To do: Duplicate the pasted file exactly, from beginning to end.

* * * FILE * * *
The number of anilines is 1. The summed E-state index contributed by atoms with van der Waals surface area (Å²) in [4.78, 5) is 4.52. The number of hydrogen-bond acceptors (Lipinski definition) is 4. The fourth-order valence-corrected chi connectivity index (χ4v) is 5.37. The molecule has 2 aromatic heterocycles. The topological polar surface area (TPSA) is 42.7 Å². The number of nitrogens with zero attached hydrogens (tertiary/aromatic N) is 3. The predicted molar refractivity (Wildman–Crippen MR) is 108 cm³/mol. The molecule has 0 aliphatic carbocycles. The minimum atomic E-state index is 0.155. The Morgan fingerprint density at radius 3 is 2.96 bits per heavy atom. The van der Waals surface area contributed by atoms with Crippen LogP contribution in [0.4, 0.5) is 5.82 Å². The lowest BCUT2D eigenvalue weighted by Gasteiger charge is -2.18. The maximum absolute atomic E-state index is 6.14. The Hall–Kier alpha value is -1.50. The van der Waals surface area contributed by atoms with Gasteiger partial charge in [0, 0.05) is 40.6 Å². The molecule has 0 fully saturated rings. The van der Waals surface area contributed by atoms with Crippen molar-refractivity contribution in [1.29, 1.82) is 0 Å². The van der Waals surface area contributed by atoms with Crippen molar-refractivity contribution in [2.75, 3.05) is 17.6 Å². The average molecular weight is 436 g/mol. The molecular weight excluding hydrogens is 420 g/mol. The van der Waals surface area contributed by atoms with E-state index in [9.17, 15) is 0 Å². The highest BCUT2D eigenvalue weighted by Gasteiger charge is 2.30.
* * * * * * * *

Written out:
The number of anilines is 1. The summed E-state index contributed by atoms with van der Waals surface area (Å²) in [4.78, 5) is 4.52. The number of hydrogen-bond acceptors (Lipinski definition) is 4. The fourth-order valence-corrected chi connectivity index (χ4v) is 5.37. The molecule has 2 aromatic heterocycles. The topological polar surface area (TPSA) is 42.7 Å². The number of nitrogens with zero attached hydrogens (tertiary/aromatic N) is 3. The predicted molar refractivity (Wildman–Crippen MR) is 108 cm³/mol. The molecule has 0 aliphatic carbocycles. The minimum atomic E-state index is 0.155. The Morgan fingerprint density at radius 3 is 2.96 bits per heavy atom. The van der Waals surface area contributed by atoms with Crippen LogP contribution in [0.4, 0.5) is 5.82 Å². The lowest BCUT2D eigenvalue weighted by Gasteiger charge is -2.18. The maximum absolute atomic E-state index is 6.14. The Hall–Kier alpha value is -1.50. The van der Waals surface area contributed by atoms with Gasteiger partial charge in [0, 0.05) is 40.6 Å². The molecule has 0 fully saturated rings. The van der Waals surface area contributed by atoms with Crippen molar-refractivity contribution in [1.29, 1.82) is 0 Å². The van der Waals surface area contributed by atoms with Crippen molar-refractivity contribution in [2.75, 3.05) is 17.6 Å². The average molecular weight is 436 g/mol. The molecular weight excluding hydrogens is 420 g/mol. The van der Waals surface area contributed by atoms with E-state index in [9.17, 15) is 0 Å². The highest BCUT2D eigenvalue weighted by Gasteiger charge is 2.30.